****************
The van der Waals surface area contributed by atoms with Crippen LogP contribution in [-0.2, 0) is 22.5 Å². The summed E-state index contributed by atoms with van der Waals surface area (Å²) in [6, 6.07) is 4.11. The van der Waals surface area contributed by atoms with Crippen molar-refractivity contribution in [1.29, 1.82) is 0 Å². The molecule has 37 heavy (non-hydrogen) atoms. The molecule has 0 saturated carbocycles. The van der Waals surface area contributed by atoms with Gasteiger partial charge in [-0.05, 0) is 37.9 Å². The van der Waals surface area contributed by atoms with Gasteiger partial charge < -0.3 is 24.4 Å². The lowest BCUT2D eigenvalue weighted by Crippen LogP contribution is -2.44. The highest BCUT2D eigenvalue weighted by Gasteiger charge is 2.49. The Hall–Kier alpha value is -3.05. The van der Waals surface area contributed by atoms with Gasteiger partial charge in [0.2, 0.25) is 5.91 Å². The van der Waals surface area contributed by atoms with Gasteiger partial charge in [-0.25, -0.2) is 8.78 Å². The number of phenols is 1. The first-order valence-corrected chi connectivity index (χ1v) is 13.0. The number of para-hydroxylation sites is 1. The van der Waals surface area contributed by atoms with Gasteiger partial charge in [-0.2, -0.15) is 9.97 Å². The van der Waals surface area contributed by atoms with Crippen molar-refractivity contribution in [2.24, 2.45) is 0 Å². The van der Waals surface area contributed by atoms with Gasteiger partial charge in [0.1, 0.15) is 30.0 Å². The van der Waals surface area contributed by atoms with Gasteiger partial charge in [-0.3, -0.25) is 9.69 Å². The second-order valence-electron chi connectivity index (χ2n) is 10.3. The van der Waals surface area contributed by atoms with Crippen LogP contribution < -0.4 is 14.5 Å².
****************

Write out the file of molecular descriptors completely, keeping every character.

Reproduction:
The van der Waals surface area contributed by atoms with Crippen LogP contribution in [-0.2, 0) is 22.5 Å². The summed E-state index contributed by atoms with van der Waals surface area (Å²) in [6, 6.07) is 4.11. The van der Waals surface area contributed by atoms with Crippen molar-refractivity contribution in [1.29, 1.82) is 0 Å². The molecule has 37 heavy (non-hydrogen) atoms. The molecule has 0 saturated carbocycles. The van der Waals surface area contributed by atoms with Gasteiger partial charge in [-0.05, 0) is 37.9 Å². The van der Waals surface area contributed by atoms with Gasteiger partial charge < -0.3 is 24.4 Å². The lowest BCUT2D eigenvalue weighted by Crippen LogP contribution is -2.44. The highest BCUT2D eigenvalue weighted by Gasteiger charge is 2.49. The Hall–Kier alpha value is -3.05. The van der Waals surface area contributed by atoms with Gasteiger partial charge in [0.2, 0.25) is 5.91 Å². The van der Waals surface area contributed by atoms with Gasteiger partial charge in [-0.25, -0.2) is 8.78 Å². The number of phenols is 1. The first-order valence-corrected chi connectivity index (χ1v) is 13.0. The number of para-hydroxylation sites is 1. The van der Waals surface area contributed by atoms with Gasteiger partial charge in [-0.2, -0.15) is 9.97 Å². The van der Waals surface area contributed by atoms with Crippen molar-refractivity contribution in [2.24, 2.45) is 0 Å². The van der Waals surface area contributed by atoms with Gasteiger partial charge in [0.1, 0.15) is 30.0 Å². The van der Waals surface area contributed by atoms with Gasteiger partial charge in [-0.3, -0.25) is 9.69 Å². The second-order valence-electron chi connectivity index (χ2n) is 10.3. The van der Waals surface area contributed by atoms with Crippen LogP contribution < -0.4 is 14.5 Å².